Market Watch

New ESPN TV Everywhere Service Begins With Time Warner Cable


Display Driver IC Forecast


Disney's ESPN has launched a TV Everywhere service with Time Warner Cable (TWC) and Bright House Network cable systems. The deal allows TWC, and Bright House who TWC negotiate on behalf of, customers who receive ESPN as part of their TV subscription to have access to the authenticated live simulcast of ESPN on their computers as well as access to ESPN3 (formerly ESPN 360).  The ESPN online simulcast will initially not have any ads (ad breaks will be filled with the ESPN logo and two live non-commercial break screenshots), as linear advertising were originally sold for broadcast on cable TV and not online. This is unlike ads on ESPN3's live broadcasts that are sold separately and for digital broadcast only.

At launch the live ESPN streaming is only available on PCs and Macs, with plans to give access to ESPN2, ESPNU, ESPN Goal Line and ESPN Buzzer Beater in the near future. The company has also pre-announced service launch on mobile devices, including the iPad.  Although ESPN's broadband network, ESPN3, offers over 3,500 live sporting events every year, it does not include some premium content available on the linear TV channel, such as ESPN's Monday Night Football.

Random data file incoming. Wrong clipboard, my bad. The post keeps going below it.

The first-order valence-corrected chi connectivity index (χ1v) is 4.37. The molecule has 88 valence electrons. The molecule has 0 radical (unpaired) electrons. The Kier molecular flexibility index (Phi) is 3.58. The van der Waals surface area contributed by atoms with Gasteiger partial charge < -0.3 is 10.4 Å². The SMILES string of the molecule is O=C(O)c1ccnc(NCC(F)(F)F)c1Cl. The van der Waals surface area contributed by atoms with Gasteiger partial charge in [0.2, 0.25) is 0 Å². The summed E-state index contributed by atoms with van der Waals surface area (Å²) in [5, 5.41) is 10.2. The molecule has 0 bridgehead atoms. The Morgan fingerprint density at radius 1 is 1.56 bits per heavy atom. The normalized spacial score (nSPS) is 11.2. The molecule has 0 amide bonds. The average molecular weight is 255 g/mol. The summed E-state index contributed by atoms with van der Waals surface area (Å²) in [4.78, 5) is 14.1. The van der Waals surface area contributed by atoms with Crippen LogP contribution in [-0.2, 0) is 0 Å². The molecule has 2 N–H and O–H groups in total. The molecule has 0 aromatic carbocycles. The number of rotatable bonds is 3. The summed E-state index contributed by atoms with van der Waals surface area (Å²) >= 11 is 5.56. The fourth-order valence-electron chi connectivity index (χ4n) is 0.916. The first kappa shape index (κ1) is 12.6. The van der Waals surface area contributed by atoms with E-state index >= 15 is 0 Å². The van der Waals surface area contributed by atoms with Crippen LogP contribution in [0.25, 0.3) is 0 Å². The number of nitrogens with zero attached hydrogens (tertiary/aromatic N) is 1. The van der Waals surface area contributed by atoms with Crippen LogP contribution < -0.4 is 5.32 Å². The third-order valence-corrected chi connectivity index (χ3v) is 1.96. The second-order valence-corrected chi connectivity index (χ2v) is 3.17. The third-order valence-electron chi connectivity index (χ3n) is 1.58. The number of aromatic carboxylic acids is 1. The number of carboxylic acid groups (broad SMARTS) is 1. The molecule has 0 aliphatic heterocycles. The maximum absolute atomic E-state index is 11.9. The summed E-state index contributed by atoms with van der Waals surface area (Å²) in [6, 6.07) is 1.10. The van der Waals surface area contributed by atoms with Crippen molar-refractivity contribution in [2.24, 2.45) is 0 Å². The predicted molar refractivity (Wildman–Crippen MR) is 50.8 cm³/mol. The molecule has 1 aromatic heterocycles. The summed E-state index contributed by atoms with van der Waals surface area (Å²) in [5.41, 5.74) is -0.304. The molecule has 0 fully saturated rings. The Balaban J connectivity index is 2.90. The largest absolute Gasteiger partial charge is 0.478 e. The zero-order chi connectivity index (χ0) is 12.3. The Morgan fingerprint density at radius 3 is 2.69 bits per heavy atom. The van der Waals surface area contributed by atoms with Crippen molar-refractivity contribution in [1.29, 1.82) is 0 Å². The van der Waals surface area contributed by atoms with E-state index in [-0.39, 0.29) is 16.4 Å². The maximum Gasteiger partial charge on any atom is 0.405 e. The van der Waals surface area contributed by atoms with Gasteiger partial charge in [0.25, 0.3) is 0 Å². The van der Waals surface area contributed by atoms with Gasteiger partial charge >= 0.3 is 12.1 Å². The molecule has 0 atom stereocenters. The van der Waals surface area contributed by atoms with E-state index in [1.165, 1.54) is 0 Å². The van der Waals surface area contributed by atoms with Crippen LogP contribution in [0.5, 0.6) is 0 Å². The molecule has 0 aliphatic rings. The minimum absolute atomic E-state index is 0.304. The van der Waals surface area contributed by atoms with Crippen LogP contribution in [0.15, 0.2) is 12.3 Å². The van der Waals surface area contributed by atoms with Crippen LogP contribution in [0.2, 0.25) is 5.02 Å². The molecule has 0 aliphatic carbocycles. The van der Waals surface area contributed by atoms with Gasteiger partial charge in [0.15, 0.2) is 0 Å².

The deal will allow TWC subscribers access to archived content and live feeds of the channels at ESPN.com, although the introduction of the TV everywhere model will also reduce the number of free videos.

Analysis
From the perspective of all parties concerned, the move to provide multiscreen access to ESPN is very much a defensive proposition, as consumers continue to be fragmented by multiple screens and devices, and content owner strategies threaten to disintermediate traditional pay-TV operators. Notably however, the ESPN3 / TWC component of the deal is the first of its kind that bundles ESPN3 access with a TV subscription, rather than the operator's broadband offering. ESPN has treated ESPN3 as any other network and insisted on a separate payment for the service, with ESPN believed to have initially demanded 10 cents a subscription. This subscriber fee has historically deterred many MSOs, including TWC and Cablevision, from signing up to Disney's new vision for a multiplatform ESPN. However, since Comcast signed as an affiliate in September 2009, several other cable companies have followed. The TWC deal however now allows Disney to position ESPN3 and the multiscreen offering as building value in an operator's TV subscription business, rather than just its broadband products.

The introduction of Monday Night Football online is unlikely to affect the way that the majority of TWC's ESPN subscribers watch their Sports, especially with the initial limited device offering. The online services will not be available 'over-the-top' to TV screens, instead limited to the customer's secondary screens, such as the personal computer. To this end, since NBC Sport introduced live streaming online for their Sunday Night Football (SNF) two years ago, there has been no cannibalization of live broadcast ratings with NBC Sport's SNF consistently ranking among the top three most viewed primetime program in a given week

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